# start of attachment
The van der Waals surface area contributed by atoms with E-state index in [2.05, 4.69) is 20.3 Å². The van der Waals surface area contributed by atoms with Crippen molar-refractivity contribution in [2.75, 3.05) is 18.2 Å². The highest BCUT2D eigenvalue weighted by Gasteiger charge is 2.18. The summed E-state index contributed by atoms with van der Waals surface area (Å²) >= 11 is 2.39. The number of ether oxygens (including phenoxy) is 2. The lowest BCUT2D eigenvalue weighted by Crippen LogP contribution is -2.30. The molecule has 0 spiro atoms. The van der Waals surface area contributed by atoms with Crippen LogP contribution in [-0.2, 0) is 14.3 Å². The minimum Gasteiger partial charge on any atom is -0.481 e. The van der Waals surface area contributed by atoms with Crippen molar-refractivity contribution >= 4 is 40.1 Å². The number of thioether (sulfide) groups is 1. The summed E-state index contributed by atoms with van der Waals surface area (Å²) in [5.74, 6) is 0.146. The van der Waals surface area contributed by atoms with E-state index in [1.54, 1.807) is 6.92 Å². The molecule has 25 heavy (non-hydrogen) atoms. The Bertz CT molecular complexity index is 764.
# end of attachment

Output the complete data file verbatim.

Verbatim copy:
The van der Waals surface area contributed by atoms with E-state index in [2.05, 4.69) is 20.3 Å². The van der Waals surface area contributed by atoms with Crippen molar-refractivity contribution in [2.75, 3.05) is 18.2 Å². The highest BCUT2D eigenvalue weighted by Gasteiger charge is 2.18. The summed E-state index contributed by atoms with van der Waals surface area (Å²) >= 11 is 2.39. The number of ether oxygens (including phenoxy) is 2. The lowest BCUT2D eigenvalue weighted by Crippen LogP contribution is -2.30. The molecule has 0 spiro atoms. The van der Waals surface area contributed by atoms with Crippen LogP contribution in [-0.2, 0) is 14.3 Å². The minimum Gasteiger partial charge on any atom is -0.481 e. The van der Waals surface area contributed by atoms with Crippen molar-refractivity contribution >= 4 is 40.1 Å². The number of thioether (sulfide) groups is 1. The summed E-state index contributed by atoms with van der Waals surface area (Å²) in [5.74, 6) is 0.146. The van der Waals surface area contributed by atoms with E-state index in [1.54, 1.807) is 6.92 Å². The molecule has 25 heavy (non-hydrogen) atoms. The Bertz CT molecular complexity index is 764.